A new company called ZeroVulnerabilityLabs says that it has solved the Gordian knot of exploits, slicing through the complicated, Hydra-headed problem with a single stroke from a software weapon it calls ExploitShield.
Available exclusively today from Download.com, the first ExploitShield Browser Edition beta (download) appears to stop all manner of exploits, from those affecting browsers directly to browser plug-ins like PDF readers, Flash, and Java, to Microsoft Office components, to a handful of media players. The potential for raising the level of computer security here is huge, as a vast number of threats are actually mutations of malware, sold in kits like BlackHole, exploiting the same security holes in the same security programs.
The Windows-only ExploitShield is freeware for individuals and non-profits, part of ZeroVulnerabilityLabs' attempt to prove that the technology is so important that it's worth giving away. The company is working on a licensed version for businesses, although they don't have a timeline for its release yet.
Software exploits have long been a thorny software problem, hard to prevent because of source code complexity. For some notorious software, such as Java, Flash, and QuickTime, it can sometimes seem as though two exploits crop up for each one that gets patched. A panacea that cures all exploits, even ones that have yet to be used to breach a program, sounds too good to be true. Several Windows security suites have promised to block browser exploits, with Kaspersky's 2013 Automatic Exploit Prevention feature to be among the strongest offered, but that will set you back $60 retail.
In terms of features, ZeroVulnerabilityLabs plans on following in the footsteps of other free security programs that offer a paid upgrade. The free version of ExploitShield includes protection against drive-by downloads only, a powerful protection tool, as well as protection against attacks based on document file formats and media file formats. The company hopes to attracts businesses to the corporate upgrade by offering those features, and protection against DLL memory injection attacks, shield management for network deployment, quarantine management, and a centralized reporting portal.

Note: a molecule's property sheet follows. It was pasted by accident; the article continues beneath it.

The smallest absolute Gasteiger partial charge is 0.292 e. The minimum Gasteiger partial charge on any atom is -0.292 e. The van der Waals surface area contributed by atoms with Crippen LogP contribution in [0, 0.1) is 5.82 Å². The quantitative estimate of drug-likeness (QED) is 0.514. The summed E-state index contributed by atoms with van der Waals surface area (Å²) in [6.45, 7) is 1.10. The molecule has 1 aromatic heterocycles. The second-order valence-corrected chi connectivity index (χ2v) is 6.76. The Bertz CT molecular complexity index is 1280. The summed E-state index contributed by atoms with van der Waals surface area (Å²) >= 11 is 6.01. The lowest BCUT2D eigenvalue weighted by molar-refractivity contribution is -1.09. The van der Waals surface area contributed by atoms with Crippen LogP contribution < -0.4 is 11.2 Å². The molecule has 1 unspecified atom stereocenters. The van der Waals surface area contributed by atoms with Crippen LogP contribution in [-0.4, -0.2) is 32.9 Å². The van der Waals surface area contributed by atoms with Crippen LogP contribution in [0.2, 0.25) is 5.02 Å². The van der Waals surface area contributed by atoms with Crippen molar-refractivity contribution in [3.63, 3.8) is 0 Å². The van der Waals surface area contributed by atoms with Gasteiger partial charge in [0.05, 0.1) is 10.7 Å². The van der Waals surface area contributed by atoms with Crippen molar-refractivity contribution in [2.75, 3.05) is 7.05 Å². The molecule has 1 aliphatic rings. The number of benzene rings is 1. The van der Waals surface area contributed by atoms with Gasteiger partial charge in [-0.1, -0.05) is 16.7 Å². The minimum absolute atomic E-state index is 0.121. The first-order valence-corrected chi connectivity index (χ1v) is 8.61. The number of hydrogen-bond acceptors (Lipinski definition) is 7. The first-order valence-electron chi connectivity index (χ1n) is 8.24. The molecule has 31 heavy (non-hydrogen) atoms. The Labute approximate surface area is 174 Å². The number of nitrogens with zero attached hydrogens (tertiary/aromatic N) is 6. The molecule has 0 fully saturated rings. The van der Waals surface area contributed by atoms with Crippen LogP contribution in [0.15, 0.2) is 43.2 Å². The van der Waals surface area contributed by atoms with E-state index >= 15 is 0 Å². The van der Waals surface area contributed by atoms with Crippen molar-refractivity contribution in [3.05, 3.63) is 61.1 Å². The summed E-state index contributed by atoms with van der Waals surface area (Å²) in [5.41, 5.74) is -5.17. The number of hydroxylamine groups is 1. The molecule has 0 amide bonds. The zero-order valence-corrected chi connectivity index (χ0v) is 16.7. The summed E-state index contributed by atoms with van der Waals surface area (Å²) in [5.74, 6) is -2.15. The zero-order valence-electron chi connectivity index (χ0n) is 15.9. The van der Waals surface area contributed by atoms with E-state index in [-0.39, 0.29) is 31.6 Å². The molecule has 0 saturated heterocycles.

ExploitShield is Silicon Valley's ZeroVulnerabilityLabs' first release. It's been in development for the past 12 months, according to its two co-founders, both of whom are experienced security researchers. Pedro Bustamante has more than 20 years' experience as a security researcher; the other co-founder is David Sanchez Lavado, a former employee of the security firm S21Sec and Panda Security, and ZeroVulnerabilityLabs' Chief Technical Officer.
"Ninety-five percent of successful exploits are Java- or PDF-based," said Bustamante in a meeting at CNET's San Francisco offices last June. "ExploitShield protects against exploit-delivered malicious payload," he said. "It's vulnerability-agnostic."
Because of the potentially implications of a freeware exploit-blocker that protects most major software, CNET insisted on permission from ZeroVulnerabilityLabs to hand off ExploitShield to independent experts to evaluate its efficacy.
Jeremiah Grossman, Chief Technical Officer of WhiteHat Security, said in an e-mail to CNET requesting comment on ExploitShield that the software offered a "concept and value proposition" that "sounds pretty good, especially in a corporate environment."
"There are a ton of important and unanswered questions here, but that's a good thing. This could be a strong emerging player that establishes a niche market. I'll be watching them for sure," he said.
Bustamante was reticent to explain how ExploitShield works, but did offer some insight in an e-mail. "It is not blacklisting, not whitelisting, and not sandboxing. We call it 'application shielding,' and it's basically a pro-active way of preventing vulnerability exploits. It blocks 100 percent of the exploits it protects against, 100 percent of the time. I think it's a new type of security software category, i.e., 'anti-exploits'," he said.
ZeroVulnerabilityLabs is making some heady claims with ExploitShield that so far appear to be supported by my everyday use of the software. Bustamante said in a subsequent e-mail to CNET that, "this is not an intrusive security technology like antivirus, whitelisting, or sandboxing. It is completely transparent to the user, install-and-forget."
At least on the counts of performance and stability, I have not noticed any appreciable differences in browser behavior. Bustamante did caution, however, that since ExploitShield is in beta, those problems could still crop up.
Adam J. O'Donnell, Chief Architect for the Cloud Technology Group at Sourcefire, said that the community of security experts will be curious about how ExploitShield works. "Once the thing is put up for download, everyone will be reversing it," he wrote to CNET in an e-mail earlier this week, after looking at ExploitShield. He also vouched for Bustamante's reputation, no small matter in the world of computer security.
Grossman agreed that ExploitShield could have far-reaching implications. "If this works as advertised, [it] sounds like they could have something very special here. The concept and value proposition sounds pretty good, especially in a corporate environment," he said.